A negatively charged species can function as nucleophile as well as like base but its nucleophilicity and basicity are different. Nucleophilicity of the species is the ability of the species to attack an electrophilic carbon while basicity is the ability of the species to remove H+ from an acid. Let us have a species, B-.
RS- > ArS- > I- > CN- > OH- > N3 -> Br- > ArO- > Cl- > pyridine > AcO- > H2O
The nucleophilicity is determined by the kinetics of the reaction, which is reflected by its rate constant (k) while basicity is determined by the equilibrium constant, which is reflected by its Kb.The order of nucleophilicity of different species depends on the nature of solvent used.
For instance, let us take F-, Cl-, Br- and I- with their counter cation as Na+ and see their nucleophilicity order in different solvents. There are four categories of solvents, namely non-polar (CCl4), polar protic (H2O), polar aprotic (CH3SOCH3) and weakly polar aprotic(CH3COCH3)
Polar solvents are able to dissociate the salts i.e. ion-pairs can be separated. On the other hand, non-polar and weakly polar solvents are unable to dissociate salts, so they exist as ion-pairs. The ion-pairing is strong when ions are small and have high charge density In non-polar and weakly polar aprotic solvents, all the salts will exist as ion-pairs.
The ion-pairing will be strongest with the smallest anion (F-) and weakest with the largest anion (I-), thus the reactivity of X- decreases with decreasing size. Thus, the nucleophilicity order of X- in such solvents would be
I- > Br- > Cl- > F-
In polar protic solvents, hydrogen bonding or ion-dipole interaction diminishes the reactivity of the anion. Stronger the interaction, lesser is the reactivity of anion. F- ion will form strong H-bond with polar protic solvent while weakest ion-dipole interaction will be with I- ion. Thus, the nucleophilicity order of X- in polar protic solvent would be I- > Br- > Cl- > F-.Polar aprotic solvents have the ability to solvate only cations, thus anions are left free.
The reactivity of anions is then governed by their negative charge density (i.e. their basic character). Thus, the order of nucleophilicity of X- in polar aprotic solvents would be
F- > Cl- > Br- > I-
(i) In polar protic solvents, HS- > HO-
(ii) In weakly polar aprotic solvents, CsF > RbF > KF > NaF > LiF
(iii) Bases are better nucleophiles than their conjugate acids. For example, OH- > H2O and > NH3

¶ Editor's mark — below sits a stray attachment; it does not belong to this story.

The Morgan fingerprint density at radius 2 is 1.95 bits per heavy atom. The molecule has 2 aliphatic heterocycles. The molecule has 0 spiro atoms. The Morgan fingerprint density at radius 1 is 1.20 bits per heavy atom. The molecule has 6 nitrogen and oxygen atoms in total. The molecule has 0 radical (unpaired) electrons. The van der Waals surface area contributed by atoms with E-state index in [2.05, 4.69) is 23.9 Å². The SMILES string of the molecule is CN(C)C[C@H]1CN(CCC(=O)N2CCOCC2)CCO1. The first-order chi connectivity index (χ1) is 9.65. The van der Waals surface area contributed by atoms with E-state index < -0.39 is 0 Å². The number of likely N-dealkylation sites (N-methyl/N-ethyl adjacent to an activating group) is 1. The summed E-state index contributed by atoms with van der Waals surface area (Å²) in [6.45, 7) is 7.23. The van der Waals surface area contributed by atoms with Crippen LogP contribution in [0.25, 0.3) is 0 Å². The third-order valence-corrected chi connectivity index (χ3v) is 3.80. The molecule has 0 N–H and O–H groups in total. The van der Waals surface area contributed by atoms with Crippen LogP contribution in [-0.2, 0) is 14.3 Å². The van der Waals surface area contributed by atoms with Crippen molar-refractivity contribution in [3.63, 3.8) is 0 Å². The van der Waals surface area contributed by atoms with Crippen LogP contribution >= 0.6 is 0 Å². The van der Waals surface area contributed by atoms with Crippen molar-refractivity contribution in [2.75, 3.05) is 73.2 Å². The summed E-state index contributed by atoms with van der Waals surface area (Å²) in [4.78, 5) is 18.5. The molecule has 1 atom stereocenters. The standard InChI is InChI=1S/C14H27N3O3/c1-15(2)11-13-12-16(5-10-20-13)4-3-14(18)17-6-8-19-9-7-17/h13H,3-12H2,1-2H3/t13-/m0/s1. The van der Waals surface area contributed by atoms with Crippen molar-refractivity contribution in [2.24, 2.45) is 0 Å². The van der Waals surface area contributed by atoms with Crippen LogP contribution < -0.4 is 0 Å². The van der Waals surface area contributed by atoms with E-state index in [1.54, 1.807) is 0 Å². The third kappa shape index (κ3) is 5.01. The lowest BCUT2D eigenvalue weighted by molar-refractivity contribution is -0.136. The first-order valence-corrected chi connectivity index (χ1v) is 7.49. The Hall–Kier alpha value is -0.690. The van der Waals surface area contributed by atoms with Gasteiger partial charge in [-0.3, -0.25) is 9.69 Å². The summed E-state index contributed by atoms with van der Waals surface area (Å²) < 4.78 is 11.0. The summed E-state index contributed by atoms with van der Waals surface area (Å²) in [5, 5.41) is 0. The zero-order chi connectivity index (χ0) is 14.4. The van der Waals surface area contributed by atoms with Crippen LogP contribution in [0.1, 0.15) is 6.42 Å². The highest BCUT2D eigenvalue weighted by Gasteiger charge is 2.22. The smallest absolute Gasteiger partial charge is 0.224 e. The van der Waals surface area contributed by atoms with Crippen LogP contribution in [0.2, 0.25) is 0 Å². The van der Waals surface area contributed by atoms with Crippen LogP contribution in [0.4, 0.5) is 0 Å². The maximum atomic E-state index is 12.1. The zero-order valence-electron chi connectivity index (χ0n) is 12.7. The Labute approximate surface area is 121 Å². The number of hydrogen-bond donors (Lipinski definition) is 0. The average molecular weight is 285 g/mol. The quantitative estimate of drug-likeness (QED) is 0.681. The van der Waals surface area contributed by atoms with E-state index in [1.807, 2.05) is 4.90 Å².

(iv) In non-polar solvents, -CH3 > -NH2 > -OH > -F
(v) When nucleophilic and basic sites are same, nucleophilicity parallels basicity. For example, RO- > HO- > R - CO - O-
RS- > ArS- > I- > CN- > OH- > > Br- > ArO- > Cl- > pyridine > AcO- > H2O
Some nucleophiles have lone pair of electrons on more than one atom and can attack through more than one site. Such nucleophiles are called ambident nucleophiles. In such cases, different products are possible due to attack through different sites. Attack by a specific site can be promoted under special conditions. Two well-known examples are discussed in detail
Attack By CN- Nucleophile (-:CN:)
R-X R-CN → R-NC + X-
In CN-, carbon (negatively charged) will be a soft base as compared to nitrogen. So, if the reaction proceeds via SN1 mechanism, which produces a free carbocation (a hard acid), then attack through nitrogen (hard base) will take place. But if the reaction proceeds via SN2 mechanism (small positively charged carbon is soft acid) then attack through carbon (soft base) will take place. So, if we want to increase relative yield of nitriles, we can use NaCN or KCN etc in a less polar solvent, which facilitates SN2 substitution. Similarly, if we want to increase the yield of isonitriles, we can use AgCN. Ag+ has very strong affinity for X-, so it favours the formation of R+ and the reaction proceeds via SN1 mechanism. This will result in attack by hard base giving R-NC. Further if we compare primary, secondary and tertiary alkyl halides, formation of R-NC should be favoured due to more favourable SN1 substitution in tertiary alkyl halide. But the exception is that tertiary alkyl halides undergo elimination and the yield decreases. This is because CN- is a strong base, which can also cause elimination reaction.